Appropriations Committee Hearing, Waste, Fraud And Abuse In Iraq Reconstruction

Chairman Byrd is unable to be here today but we will include his opening statement in the record. He has been a strong voice for accountability of our assistance programs in Iraq. Senator Byrd is anxious to get back to work and we expect to see him very soon.

Over the past several years this Committee has heard testimony on the President’s budget requests for billions of dollars for Iraq reconstruction.

The Appropriations Committee is the only regulator on the spigot this Administration opened in 2003 to flood Iraq with billions of U.S. taxpayer dollars. We intend to have a strong hand on that spigot this year as we consider the request for an additional $108 billion in supplemental emergency funds.

Investigations of the Special Inspector General for Iraq, the Government Accountability Office, the media and others, have revealed waste and fraud on a scale unprecedented in our foreign assistance programs. 

The Administration's attitude toward budgeting, spending and accounting for U.S. tax dollars in Iraq can be summed up in two words: anything goes. Just put it on the American taxpayers’ credit card. Meanwhile, the American people’s priorities here at home have been relegated farther and farther back in the line.

Beginning last year, the new Congress has begun oversight to try to correct these mistakes and to learn lessons so we can avoid them in the future. Today’s hearing continues that process.

For an Administration that came into office insisting that it could be trusted to spend taxpayer dollars wisely and then ignored any advice they disagreed with, including from people with decades of experience, the record is shameful. Even today, the Administration continues to oppose remedies like the War Profiteering Prevention Act.

It is not that nothing good has been accomplished. There have been successful projects. But if one compares the results to the exorbitant amount spent, it is an embarrassment. As we struggle to find the money to repair decaying bridges, roads and schools in the United States, this Administration wasted hundreds of millions of dollars, and possibly billions of dollars, in Iraq.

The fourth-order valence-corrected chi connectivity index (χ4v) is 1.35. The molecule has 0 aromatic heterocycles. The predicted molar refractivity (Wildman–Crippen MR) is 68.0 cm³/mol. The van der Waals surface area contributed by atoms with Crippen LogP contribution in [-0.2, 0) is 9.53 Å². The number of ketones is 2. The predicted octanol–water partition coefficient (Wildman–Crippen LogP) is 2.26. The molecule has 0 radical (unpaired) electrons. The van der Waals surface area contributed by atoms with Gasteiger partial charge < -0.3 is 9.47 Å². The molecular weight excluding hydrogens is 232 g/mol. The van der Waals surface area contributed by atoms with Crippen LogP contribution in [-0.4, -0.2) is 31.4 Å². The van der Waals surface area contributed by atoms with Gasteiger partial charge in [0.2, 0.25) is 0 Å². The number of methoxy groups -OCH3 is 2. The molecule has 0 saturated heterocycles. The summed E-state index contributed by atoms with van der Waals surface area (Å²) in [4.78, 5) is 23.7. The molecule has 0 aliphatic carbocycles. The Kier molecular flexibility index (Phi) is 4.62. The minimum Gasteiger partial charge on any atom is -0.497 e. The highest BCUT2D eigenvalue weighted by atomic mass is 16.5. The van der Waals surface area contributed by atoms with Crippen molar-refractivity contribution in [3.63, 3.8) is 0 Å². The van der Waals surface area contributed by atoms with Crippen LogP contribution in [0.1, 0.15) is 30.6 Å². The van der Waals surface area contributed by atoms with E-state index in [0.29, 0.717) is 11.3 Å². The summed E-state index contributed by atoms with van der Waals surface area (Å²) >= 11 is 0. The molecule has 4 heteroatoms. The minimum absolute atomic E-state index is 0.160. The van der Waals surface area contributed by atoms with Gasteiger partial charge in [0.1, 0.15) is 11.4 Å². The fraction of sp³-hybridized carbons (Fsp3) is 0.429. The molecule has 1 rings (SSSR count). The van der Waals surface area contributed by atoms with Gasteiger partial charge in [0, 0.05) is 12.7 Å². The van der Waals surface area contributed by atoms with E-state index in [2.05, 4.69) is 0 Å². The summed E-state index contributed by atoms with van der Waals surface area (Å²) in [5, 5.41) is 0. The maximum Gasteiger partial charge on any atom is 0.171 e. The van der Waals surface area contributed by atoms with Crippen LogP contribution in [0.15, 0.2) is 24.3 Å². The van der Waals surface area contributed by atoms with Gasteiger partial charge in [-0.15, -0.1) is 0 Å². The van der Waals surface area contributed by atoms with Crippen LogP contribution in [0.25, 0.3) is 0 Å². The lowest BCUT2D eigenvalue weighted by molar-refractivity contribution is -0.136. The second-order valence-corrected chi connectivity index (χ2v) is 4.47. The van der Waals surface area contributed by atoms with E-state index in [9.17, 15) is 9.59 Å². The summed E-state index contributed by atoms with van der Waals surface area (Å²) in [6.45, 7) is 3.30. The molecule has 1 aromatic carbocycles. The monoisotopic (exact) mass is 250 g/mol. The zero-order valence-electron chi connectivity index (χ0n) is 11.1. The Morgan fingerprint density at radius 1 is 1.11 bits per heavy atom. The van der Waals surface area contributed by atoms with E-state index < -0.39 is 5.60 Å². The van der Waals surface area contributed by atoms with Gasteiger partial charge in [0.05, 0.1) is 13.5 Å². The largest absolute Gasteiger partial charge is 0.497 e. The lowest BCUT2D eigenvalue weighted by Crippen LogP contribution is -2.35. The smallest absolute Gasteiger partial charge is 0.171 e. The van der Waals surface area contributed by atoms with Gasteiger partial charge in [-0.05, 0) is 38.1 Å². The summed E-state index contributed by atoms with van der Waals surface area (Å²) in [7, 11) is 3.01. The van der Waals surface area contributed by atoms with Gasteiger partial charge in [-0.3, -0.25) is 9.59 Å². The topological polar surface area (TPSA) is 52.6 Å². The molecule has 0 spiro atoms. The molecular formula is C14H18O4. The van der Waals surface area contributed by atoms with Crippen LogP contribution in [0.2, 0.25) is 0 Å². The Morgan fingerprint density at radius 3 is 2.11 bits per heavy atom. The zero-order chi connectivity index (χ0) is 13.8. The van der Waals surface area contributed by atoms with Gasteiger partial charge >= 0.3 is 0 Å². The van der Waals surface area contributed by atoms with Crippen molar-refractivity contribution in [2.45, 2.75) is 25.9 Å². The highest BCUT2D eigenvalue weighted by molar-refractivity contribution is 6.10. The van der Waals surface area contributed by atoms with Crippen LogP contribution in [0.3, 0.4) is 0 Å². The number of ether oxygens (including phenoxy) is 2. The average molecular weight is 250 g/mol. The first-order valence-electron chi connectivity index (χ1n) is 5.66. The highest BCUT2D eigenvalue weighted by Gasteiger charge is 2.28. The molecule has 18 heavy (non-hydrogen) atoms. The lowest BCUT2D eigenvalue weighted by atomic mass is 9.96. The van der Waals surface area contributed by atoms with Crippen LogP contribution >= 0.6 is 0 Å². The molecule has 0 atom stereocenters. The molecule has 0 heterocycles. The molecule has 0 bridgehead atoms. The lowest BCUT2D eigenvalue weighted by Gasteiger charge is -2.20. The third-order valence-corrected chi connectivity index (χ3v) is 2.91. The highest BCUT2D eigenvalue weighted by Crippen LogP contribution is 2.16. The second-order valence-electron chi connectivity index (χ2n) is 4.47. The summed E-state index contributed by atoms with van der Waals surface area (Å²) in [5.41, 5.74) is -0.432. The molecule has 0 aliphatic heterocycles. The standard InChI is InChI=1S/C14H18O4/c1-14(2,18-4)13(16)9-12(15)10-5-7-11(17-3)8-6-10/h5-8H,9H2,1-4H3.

At first, the Administration told the American people and the Congress that Iraqi oil would pay to rebuild the country. That assertion, by chief architects of the war, turned out to be either naïve or dishonest.

Instead, since 2003 they have spent $45 billion for Iraqi relief and reconstruction, which of course does not include the $500 billion spent on the military operations. In fact, the long term cost of this war is already expected to exceed $3 trillion, if you count the costs of rebuilding the military and caring for the wounded.

The Administration spent huge amounts on no-bid contracts to companies like Halliburton and their subsidiaries that had close connections with the White House, charged exorbitant fees, and often did shoddy work.

Throughout that period, I and others urged the Administration to focus on smaller projects and give more responsibility and involvement to the Iraqi people. But stubbornness, arrogance and incompetence won out, and only recently has the approach begun to change. 

I want to commend Ambassador Ryan Crocker, Ambassador Charles Ries, and their staffs, for the long overdue changes they are making. 

As chairman of the State and Foreign Operations Subcommittee I have seen how foreign aid can be effective. It can help transform people’s lives for the better. It can help transform whole countries. And it serves our national interests in many, many ways. But in Iraq, the experts were ignored by political ideologues who wanted a quick fix. 

At a time when hard-working Americans are losing their homes, losing their jobs, spending their savings on the soaring costs of health care, trying to make ends meet, they have a right to know how this Administration has squandered so much of their hard earned money in Iraq.

And they have a right to ask, today, with the price of oil at $108 a barrel and the Administration asking for billions of dollars more for Iraq reconstruction, why the American people should continue to foot the bill for what the Iraqis can afford themselves.

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David Carle: 202-224-3693

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